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Iran's most famous dancer found guilty of promoting corruption
TEHRAN, Iran -- Ruling that teaching traditional Iranian dance corrupts the nation's youth, a court banned an Iranian-American dancer from leaving Iran for 10 years and from giving dance classes for life, his lawyer said Monday.
Mohammad Khordadian, Iran's best-known male dancer, was also given a 10-year suspended jail term for promoting moral corruption by holding dance classes in the United States, according to the ruling, handed down Sunday. It also barred him from attending public celebrations or weddings of people who are not his relatives for three years, lawyer Abdolrahman Rasouli said.
"Khordadian is innocent. He has done nothing wrong to deserve punishment," Rasouli told The Associated Press.
Khordadian, 46, could not be reached for comment. During his trial, he told the court he never intended to corrupt anyone.
The dancer was jailed in May as he was making his first visit to Iran in 20 years.
He was released from Tehran's Evin prison on Sunday. The 10-year suspended jail term will be implemented if he is convicted again on the same charge.
Rasouli said the dancer will appeal the verdict.
"Khordadian's release from jail is an important step forward. He loves to live in Iran, but it would have been great if he had been allowed to sell his house in the States first," Rasouli said.
The lawyer quoted Khordadian as testifying: "Dancing is my job and I had no intention of promoting corruption among the youth."
Khordadian was a taxi driver in Tehran before he left in 1980. His graceful body movements and aptitude for dance encouraged him to pursue dance as a career.
He is best known for a belly dance called "Arabic Dance." In it, Khordadian wears traditional clothes and takes the stage with one group of women dancers on his right and another group on his left.
Men and women dancing together in public is not permitted under Iran's strict interpretation of Islamic behavior.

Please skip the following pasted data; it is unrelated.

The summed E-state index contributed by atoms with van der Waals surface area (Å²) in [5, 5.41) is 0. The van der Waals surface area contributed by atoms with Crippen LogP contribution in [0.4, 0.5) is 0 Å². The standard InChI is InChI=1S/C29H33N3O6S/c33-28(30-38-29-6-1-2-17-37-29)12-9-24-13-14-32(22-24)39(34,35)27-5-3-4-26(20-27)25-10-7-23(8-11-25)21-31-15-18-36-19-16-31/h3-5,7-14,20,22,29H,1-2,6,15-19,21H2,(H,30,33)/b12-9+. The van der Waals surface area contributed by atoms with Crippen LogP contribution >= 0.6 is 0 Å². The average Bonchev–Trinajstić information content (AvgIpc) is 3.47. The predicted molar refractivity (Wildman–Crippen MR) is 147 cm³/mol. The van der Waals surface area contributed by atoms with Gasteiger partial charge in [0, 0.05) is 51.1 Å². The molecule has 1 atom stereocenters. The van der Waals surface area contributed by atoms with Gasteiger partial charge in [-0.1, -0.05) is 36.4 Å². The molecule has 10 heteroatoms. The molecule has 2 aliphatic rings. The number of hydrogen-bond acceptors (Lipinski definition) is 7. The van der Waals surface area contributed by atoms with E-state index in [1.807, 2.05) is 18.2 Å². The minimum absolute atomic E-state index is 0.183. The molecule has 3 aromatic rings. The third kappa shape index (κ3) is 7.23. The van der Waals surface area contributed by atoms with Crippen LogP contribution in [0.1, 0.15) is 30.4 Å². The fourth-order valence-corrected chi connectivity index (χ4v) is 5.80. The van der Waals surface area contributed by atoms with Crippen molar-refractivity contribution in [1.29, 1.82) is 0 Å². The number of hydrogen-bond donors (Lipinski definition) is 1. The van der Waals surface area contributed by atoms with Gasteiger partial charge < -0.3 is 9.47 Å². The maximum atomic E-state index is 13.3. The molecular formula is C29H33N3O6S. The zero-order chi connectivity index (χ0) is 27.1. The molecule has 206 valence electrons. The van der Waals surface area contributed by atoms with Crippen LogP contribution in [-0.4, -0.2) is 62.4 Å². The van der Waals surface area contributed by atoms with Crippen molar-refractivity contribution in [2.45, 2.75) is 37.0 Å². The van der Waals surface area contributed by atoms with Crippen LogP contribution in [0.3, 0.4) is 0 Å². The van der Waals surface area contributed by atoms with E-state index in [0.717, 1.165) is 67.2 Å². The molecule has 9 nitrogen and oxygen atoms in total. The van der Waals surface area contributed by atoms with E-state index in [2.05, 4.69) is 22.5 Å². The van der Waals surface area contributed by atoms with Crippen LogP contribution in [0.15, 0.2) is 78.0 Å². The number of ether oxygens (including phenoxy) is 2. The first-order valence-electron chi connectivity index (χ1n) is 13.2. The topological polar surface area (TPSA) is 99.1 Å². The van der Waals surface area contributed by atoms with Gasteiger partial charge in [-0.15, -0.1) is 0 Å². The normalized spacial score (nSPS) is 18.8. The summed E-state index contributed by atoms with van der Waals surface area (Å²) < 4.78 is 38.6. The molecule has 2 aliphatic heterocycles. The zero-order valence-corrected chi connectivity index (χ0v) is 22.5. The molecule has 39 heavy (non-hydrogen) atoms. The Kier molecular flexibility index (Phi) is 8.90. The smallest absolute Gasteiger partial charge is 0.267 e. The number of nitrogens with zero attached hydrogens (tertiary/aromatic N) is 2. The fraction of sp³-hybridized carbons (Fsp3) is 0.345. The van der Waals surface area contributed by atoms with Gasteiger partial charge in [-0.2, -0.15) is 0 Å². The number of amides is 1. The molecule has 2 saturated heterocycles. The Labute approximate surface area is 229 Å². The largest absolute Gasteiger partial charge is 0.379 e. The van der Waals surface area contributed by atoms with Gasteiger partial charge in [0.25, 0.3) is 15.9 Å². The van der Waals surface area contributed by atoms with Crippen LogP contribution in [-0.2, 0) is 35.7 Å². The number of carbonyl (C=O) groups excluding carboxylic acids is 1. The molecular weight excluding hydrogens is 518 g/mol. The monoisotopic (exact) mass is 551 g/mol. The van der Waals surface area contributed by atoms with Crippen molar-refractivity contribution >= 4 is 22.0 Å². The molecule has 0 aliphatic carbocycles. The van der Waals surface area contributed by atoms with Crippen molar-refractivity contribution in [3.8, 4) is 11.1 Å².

Khordadian's dance programs are widely watched by Iranian expatriates and many inside Iran on Los Angeles-based, Persian-language satellite television channels.
A Web site promoting his classes in the U.S. is now dedicated to helping him overturn the ruling.
Rasouli said the court's ban on Khordadian's leaving Iran was intended to "keep him away from an atmosphere that may provoke him to repeat his offenses."
Khordadian was traveling on an American passport and obtained his visa in Dubai, United Arab Emirates, before traveling to Iran to visit his ailing father and relatives, Rasouli said.
The ruling coincides with a new crackdown on what Iranian officials call "acts of social immorality." Young Iranians driving around with music blaring out of their car radios have been charged under the social immorality rules.
The reformists have protested that "acts of social immorality" have not been clearly defined.
"Social virtues and discipline will never be established by the use of police force," the pro-reform newspaper Aftab-e-Yazd said last week.
"Citizens complain of arbitrary police action. Many citizens say they have been arrested and body-searched without doing anything wrong and others complain of insulting police behavior," the daily said.
Sweeping social restrictions imposed after the 1979 Islamic revolution have gradually been eased since the election of reformist President Mohammad Khatami in May 1997. But women must still wear headscarves and the mingling of unrelated men and women is frowned upon.
After losing control of parliament in February 2000 legislative elections, hard-line followers of Iran's supreme leader, Ayatollah Ali Khamenei, have tried to protect their eroding power by thwarting Khatami's growing reform movement.
Hard-liners, through their control over unelected institutions such as the judiciary and police, have closed pro-democracy publications and jailed or harassed scores of prominent reformist journalists and activists.
On the Net:
Khordadian's Web page, http://www.Khordadian.com/